Friday, 10 August 2018
Here is a sneak peek of the first book in my new series
Jake Kelly didn’t care for much of anything, and when it came to outlaws he cared even less. He’d done his fair share of thievin’. Hell, he’d done a lot more than that. He spat the reminder of the past from his lips. Life had been different back then, exciting, dangerous and then horrible. He couldn’t stop the guilt from sinking in. He should’ve known—seen it coming. He sighed. But he didn’t. By the time he’d started to take notice their lives had spiraled out of control like the dominos Nate used to play with and one by one disaster struck. It wasn’t long afterward the Kelly brothers discovered fear and desperation like none other.
He adjusted the black Stetson to cover the shame he felt. Each day he struggled to come back from the edge—from what he’d always known—from right and wrong. And some days he just didn’t give a damn.
Three years before he would’ve been sitting in some hideout in the mountains, or a rundown abandoned shack in the forest. Awaiting the plan, a cultivated path that was taught and organized by Frank Kelly, their pa.
Jake’s stomach twisted.
He focused on the trouble before him. A woman was being tossed between two outlaws, her trunks overturned, the clothes strewn about the grassy floor. No horses were tied to the stage and he looked for the stagecoach driver, but couldn’t see the man. Had he been in on it? The possibility was there and he’d seen it before. The wagon had been on its way to Pine Valley, the place Jake and his brothers called home. The bandits must’ve known it’s arrival and waited until the stagecoach had come into the valley, hidden from anyone passing by before they attacked.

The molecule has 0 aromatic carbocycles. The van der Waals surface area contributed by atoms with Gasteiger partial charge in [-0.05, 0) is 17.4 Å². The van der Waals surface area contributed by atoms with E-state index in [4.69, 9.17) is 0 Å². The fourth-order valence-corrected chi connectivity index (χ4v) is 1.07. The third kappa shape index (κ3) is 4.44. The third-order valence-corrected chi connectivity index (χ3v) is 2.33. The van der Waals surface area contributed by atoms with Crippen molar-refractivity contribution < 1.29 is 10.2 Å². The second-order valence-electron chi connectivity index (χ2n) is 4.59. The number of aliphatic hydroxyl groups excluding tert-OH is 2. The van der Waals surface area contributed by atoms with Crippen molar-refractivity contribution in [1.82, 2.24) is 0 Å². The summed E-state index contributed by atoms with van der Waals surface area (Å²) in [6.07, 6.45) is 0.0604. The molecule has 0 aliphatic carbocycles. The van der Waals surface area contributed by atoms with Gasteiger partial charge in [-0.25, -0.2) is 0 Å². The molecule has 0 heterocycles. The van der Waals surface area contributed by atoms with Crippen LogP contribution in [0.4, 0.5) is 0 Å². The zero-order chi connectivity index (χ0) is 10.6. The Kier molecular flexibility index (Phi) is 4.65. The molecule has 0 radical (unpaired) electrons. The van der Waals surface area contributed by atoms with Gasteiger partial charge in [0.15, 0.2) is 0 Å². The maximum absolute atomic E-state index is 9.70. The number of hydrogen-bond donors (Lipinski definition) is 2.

The woman screamed again, a high-pitched yelp that had the birds flying from the trees. Willow stomped the ground and neighed. Jake held tight to the reins to calm the horse and pulled the Winchester hanging from the side of the saddle. He inhaled. The metal star tucked in the pocket of his denims reminded him of the new life he lived, and the right he’d sworn to uphold. He propped the heavy rifle against his shoulder, aimed and fired. The man went down. There was probably a more civilized way to deal with the men, but he couldn’t think of any at the moment. The barrel found the other man and a loud bang from the gun kicked the butt into Jake’s shoulder.
He nudged Willow’s sides and the animal made his way toward the woman and the outlaws. The Wyoming sun was hot during the summer months, with it came droughts, and fires. The dry grass crunched under Willows hooves; a reminder the land hadn’t seen a drop of rain in weeks. He held the rifle loosely at his side and ignored the sweat as it trickled down his temples.
Jake could smell the men before he rounded the stagecoach. They probably hadn’t bathed in a month the stench was so powerful, and remorse for the girl softened his eyes.
“Do not come another step closer or I’ll shoot,” she said.
He glanced at the woman, her dress torn, long hair pulled from whatever style it had been in and hung in dark waves around her shoulders. The colt shook within her hands as she gripped the handle and pointed the gun at him.
He ignored her, pulled the reins to stop his horse, and climbed down.